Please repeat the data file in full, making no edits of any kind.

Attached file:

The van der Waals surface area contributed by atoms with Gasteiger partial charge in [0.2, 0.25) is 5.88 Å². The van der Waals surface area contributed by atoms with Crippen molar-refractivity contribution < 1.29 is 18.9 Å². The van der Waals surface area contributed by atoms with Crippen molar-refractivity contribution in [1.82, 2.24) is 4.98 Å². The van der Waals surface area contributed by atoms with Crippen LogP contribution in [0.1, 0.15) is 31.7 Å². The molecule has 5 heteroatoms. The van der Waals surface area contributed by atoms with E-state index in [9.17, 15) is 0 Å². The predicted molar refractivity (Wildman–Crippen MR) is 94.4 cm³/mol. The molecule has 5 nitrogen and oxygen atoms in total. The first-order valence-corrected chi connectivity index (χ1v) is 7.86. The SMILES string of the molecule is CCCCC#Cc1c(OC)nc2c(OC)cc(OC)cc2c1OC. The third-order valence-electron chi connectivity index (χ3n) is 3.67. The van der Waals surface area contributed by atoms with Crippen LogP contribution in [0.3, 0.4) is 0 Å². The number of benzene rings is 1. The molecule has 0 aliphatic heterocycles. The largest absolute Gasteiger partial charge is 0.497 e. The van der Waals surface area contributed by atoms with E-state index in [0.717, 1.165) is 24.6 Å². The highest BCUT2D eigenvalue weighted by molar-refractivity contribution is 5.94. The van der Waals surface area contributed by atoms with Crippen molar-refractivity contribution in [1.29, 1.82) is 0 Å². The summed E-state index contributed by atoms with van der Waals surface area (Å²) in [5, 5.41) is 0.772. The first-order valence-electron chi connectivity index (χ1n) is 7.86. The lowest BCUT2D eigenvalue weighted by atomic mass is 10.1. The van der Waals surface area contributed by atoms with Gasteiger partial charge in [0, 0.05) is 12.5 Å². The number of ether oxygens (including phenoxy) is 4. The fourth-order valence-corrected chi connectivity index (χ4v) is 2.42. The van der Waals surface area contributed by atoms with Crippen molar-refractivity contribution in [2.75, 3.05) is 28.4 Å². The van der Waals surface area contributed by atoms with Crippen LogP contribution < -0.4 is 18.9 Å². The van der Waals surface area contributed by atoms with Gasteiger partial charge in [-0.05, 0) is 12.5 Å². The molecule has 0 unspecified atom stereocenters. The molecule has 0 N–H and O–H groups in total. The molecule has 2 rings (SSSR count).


The van der Waals surface area contributed by atoms with Gasteiger partial charge in [0.2, 0.25) is 5.88 Å². The van der Waals surface area contributed by atoms with Crippen molar-refractivity contribution < 1.29 is 18.9 Å². The van der Waals surface area contributed by atoms with Crippen molar-refractivity contribution in [1.82, 2.24) is 4.98 Å². The van der Waals surface area contributed by atoms with Crippen LogP contribution in [0.1, 0.15) is 31.7 Å². The molecule has 5 heteroatoms. The van der Waals surface area contributed by atoms with E-state index in [9.17, 15) is 0 Å². The predicted molar refractivity (Wildman–Crippen MR) is 94.4 cm³/mol. The molecule has 5 nitrogen and oxygen atoms in total. The first-order valence-corrected chi connectivity index (χ1v) is 7.86. The SMILES string of the molecule is CCCCC#Cc1c(OC)nc2c(OC)cc(OC)cc2c1OC. The third-order valence-electron chi connectivity index (χ3n) is 3.67. The van der Waals surface area contributed by atoms with Crippen LogP contribution in [0.3, 0.4) is 0 Å². The number of benzene rings is 1. The molecule has 0 aliphatic heterocycles. The largest absolute Gasteiger partial charge is 0.497 e. The van der Waals surface area contributed by atoms with E-state index in [0.717, 1.165) is 24.6 Å². The highest BCUT2D eigenvalue weighted by molar-refractivity contribution is 5.94. The van der Waals surface area contributed by atoms with Crippen molar-refractivity contribution in [1.29, 1.82) is 0 Å². The summed E-state index contributed by atoms with van der Waals surface area (Å²) in [5, 5.41) is 0.772. The first-order valence-electron chi connectivity index (χ1n) is 7.86. The lowest BCUT2D eigenvalue weighted by atomic mass is 10.1. The van der Waals surface area contributed by atoms with Gasteiger partial charge in [0, 0.05) is 12.5 Å². The number of ether oxygens (including phenoxy) is 4. The fourth-order valence-corrected chi connectivity index (χ4v) is 2.42. The van der Waals surface area contributed by atoms with Crippen molar-refractivity contribution in [2.75, 3.05) is 28.4 Å². The van der Waals surface area contributed by atoms with Crippen LogP contribution < -0.4 is 18.9 Å². The van der Waals surface area contributed by atoms with Gasteiger partial charge in [-0.05, 0) is 12.5 Å². The molecule has 0 unspecified atom stereocenters. The molecule has 0 N–H and O–H groups in total. The molecule has 2 rings (SSSR count).